Objective: To review the feasibility of introducing advanced retroperitoneal renal laparoscopic surgery (RRLS) to a paediatric urology division, using the mentorship-training model. Although the scope of practice in paediatric urology is currently adapting endoscopic surgery into daily practice, most paediatric urologists in North America have had no formal training in laparoscopic surgery.
Methods: The study included four paediatric urologists with 3-25 years of practice; none had had any formal laparoscopic training or ever undertaken advanced RRLS. An experienced laparoscopic surgeon (the mentor) assisted the learning surgeons over a year. The initial phases of learning incorporated detailed lectures, visualization through videotapes and 'hands-on' demonstration by the expert in the technique of the standardized steps for each type of surgery. Over 10 months, ablative and reconstructive RRLS was undertaken jointly by the surgeons and the mentor. After this training the surgeons operated independently. To prevent lengthy operations, conversion to open surgery was planned if there was no significant progression after 2 h of laparoscopic surgery.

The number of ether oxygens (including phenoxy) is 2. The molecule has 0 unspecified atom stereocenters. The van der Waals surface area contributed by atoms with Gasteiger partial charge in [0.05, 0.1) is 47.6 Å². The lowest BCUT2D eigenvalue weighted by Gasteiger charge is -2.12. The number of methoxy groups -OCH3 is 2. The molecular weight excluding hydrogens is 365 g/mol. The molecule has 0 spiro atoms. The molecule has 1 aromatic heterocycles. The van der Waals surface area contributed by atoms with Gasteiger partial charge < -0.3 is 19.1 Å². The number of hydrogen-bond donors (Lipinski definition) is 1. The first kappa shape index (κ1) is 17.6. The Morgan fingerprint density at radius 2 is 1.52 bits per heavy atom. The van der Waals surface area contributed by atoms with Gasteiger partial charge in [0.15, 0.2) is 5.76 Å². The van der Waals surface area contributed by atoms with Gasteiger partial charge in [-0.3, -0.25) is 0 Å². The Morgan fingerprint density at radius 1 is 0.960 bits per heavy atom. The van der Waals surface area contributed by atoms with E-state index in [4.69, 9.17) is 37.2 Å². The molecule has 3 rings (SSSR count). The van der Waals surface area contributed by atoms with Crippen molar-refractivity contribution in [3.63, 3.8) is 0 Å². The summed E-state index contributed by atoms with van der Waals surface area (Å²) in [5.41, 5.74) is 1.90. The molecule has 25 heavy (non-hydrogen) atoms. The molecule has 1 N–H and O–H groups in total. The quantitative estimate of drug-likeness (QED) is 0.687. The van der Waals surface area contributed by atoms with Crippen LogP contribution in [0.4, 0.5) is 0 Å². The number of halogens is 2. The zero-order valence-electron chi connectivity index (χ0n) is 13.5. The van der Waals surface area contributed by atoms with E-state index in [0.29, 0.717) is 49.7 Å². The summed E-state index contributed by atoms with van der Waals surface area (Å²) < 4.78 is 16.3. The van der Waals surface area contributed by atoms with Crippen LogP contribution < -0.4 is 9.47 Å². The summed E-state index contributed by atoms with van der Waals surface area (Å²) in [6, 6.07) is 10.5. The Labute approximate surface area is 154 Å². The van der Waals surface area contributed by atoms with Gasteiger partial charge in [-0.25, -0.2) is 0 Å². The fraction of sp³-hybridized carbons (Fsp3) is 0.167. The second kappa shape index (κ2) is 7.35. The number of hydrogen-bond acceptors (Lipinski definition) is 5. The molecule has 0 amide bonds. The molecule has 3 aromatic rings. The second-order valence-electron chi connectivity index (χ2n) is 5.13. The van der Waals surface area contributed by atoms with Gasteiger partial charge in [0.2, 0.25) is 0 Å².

Results: Over the 10 months of mentorship, 36 RRLS procedures were undertaken in 31 patients (28 ablative and eight reconstructive). In all cases the mentored surgeons accomplished both retroperitoneal access and the creation of a working space within the cavity. The group was able to initiate ablative RRLS but the mentor undertook all the reconstructive procedures. After the mentorship period, over 10 months, 12 ablative procedures were undertaken independently, and five other attempts at RRLS failed.
Conclusion: Although the mentored approach can successfully and safely initiate advanced RRLS in a paediatric urology division, assessing the laparoscopic practice pattern after mentorship in the same group of trainees is warranted. Ablative RRLS is easier to learn for the experienced surgeon, but reconstructive procedures, e.g. pyeloplasty, require a high degree of skill in laparoscopic technique, which may only be acquired through formal training focusing primarily on suturing techniques.